Life Cycle Of A Plant (KS2) Explained

Young girl standing in a garden holding a plant in her hands smiling.
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Image © jcomp, under a Creative Commons license.

The circle of life moves us all – humans, animals and plants alike – but how much do you remember about how it actually works?  

Learning about plant life is one of those great subjects where science can be backed up by endless real-world examples. But if your kids' inquisitive questions are getting harder to answer as they grow older, don't worry!

Why do daffodils pop up in the park every year? And why are bees always hovering around grandma’s rhododendrons? It's all to do with the life cycle of a plant and the knowledge to answer these questions and more can be found in our handy guide below.

In primary school, children will be taught how to identify, name and describe plants during Key Stage 1 (KS1) science lessons. In Key Stage 2 (KS2) science, they will learn about how they grow, their habitats, the different parts of a flower, plant life cycles, flowering plants and more.

In this free resource, we'll focus on what primary-age children will be learning about the life cycle of plants, from seeds to flowering plants and beyond.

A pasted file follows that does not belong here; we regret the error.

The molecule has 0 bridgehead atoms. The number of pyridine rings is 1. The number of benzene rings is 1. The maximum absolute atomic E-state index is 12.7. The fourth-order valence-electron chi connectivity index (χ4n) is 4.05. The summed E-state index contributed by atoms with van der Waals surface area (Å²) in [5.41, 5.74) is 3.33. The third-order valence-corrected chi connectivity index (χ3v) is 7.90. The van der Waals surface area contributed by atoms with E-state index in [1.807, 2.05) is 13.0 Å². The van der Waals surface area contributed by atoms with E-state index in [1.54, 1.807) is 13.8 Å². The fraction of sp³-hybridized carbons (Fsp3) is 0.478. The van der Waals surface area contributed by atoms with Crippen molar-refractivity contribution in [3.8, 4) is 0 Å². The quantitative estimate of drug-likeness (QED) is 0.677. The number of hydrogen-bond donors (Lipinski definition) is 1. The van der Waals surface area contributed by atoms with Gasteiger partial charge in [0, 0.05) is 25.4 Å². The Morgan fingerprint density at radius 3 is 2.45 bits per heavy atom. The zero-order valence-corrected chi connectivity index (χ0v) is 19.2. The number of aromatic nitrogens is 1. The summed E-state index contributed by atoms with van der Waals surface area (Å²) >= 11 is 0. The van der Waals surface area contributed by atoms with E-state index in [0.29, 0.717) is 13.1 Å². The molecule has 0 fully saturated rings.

What Is The Life Cycle Of A Plant?

The 'plant life cycle' refers to the ways in which millions of plants are born, grow, reproduce and die without human intervention each year. Of course, the entire plant kingdom is vast and complex, so we can't speak for it all, but we'll stick to the basic principles here.

How many stages there are in the life cycle of a plant depends on how it reproduces. This can be sexual or asexual.

Two children holding a handful of soil with a plant growing in it.
Image © yanadjana, under a Creative Commons license.

Sexual Reproduction

This is the life cycle process that flowering plants follow, and it involves two 'parent' plants producing a genetically different plant.

The five stages in a flowering plant's life cycle are:

1. Seed: Plant life starts with a single seed.

2. Germination: The seed germinates in soil when given the right levels of oxygen, moisture, sunlight and heat. It grows roots and eventually produces a stem, leaves and a flower.

3. Pollination: When the plant is fully grown, its flowers produce pollen. This is carried by insects, animals, the wind, water, or even humans, onto other flowers. Older children could learn that pollen is produced by the male part of the flower, called the stamens.

4. Fertilisation: When the pollen reaches another flower, it travels to the female part of the flower (known as the ovary or pistil) and fertilises its egg cells. This process produces new seeds.

5. Dispersal: The new seeds get carried away by animals or on the wind. Return to step one, and you should eventually get a germination and a new life.

The shoot of a plant growing out of the soil, with droplets of water being poured on it from above.
Image © jat306, under a Creative Commons license.